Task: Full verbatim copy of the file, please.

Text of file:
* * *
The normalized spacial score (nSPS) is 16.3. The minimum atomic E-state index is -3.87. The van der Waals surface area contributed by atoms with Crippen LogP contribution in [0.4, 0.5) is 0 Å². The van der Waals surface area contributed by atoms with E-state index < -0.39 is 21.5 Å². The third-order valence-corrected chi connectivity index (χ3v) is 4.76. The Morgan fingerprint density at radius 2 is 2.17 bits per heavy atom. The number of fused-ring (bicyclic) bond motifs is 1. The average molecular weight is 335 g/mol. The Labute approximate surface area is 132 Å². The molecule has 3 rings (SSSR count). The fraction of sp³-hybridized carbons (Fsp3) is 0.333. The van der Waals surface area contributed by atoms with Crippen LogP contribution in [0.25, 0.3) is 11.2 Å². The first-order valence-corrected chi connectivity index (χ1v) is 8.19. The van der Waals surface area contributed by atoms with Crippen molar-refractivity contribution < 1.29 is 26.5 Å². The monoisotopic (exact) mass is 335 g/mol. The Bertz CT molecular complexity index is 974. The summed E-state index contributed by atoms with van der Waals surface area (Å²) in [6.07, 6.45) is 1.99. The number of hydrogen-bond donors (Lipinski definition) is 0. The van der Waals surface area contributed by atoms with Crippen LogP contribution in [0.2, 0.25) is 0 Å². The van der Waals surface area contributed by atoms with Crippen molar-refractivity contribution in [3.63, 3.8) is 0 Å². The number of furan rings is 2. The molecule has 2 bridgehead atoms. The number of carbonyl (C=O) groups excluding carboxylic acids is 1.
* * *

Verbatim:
The normalized spacial score (nSPS) is 16.3. The minimum atomic E-state index is -3.87. The van der Waals surface area contributed by atoms with Crippen LogP contribution in [0.4, 0.5) is 0 Å². The van der Waals surface area contributed by atoms with E-state index < -0.39 is 21.5 Å². The third-order valence-corrected chi connectivity index (χ3v) is 4.76. The Morgan fingerprint density at radius 2 is 2.17 bits per heavy atom. The number of fused-ring (bicyclic) bond motifs is 1. The average molecular weight is 335 g/mol. The Labute approximate surface area is 132 Å². The molecule has 3 rings (SSSR count). The fraction of sp³-hybridized carbons (Fsp3) is 0.333. The van der Waals surface area contributed by atoms with Crippen LogP contribution in [0.25, 0.3) is 11.2 Å². The first-order valence-corrected chi connectivity index (χ1v) is 8.19. The van der Waals surface area contributed by atoms with Crippen molar-refractivity contribution < 1.29 is 26.5 Å². The monoisotopic (exact) mass is 335 g/mol. The Bertz CT molecular complexity index is 974. The summed E-state index contributed by atoms with van der Waals surface area (Å²) in [6.07, 6.45) is 1.99. The number of hydrogen-bond donors (Lipinski definition) is 0. The van der Waals surface area contributed by atoms with Crippen LogP contribution in [0.2, 0.25) is 0 Å². The van der Waals surface area contributed by atoms with Crippen molar-refractivity contribution in [3.63, 3.8) is 0 Å². The number of furan rings is 2. The molecule has 2 bridgehead atoms. The number of carbonyl (C=O) groups excluding carboxylic acids is 1.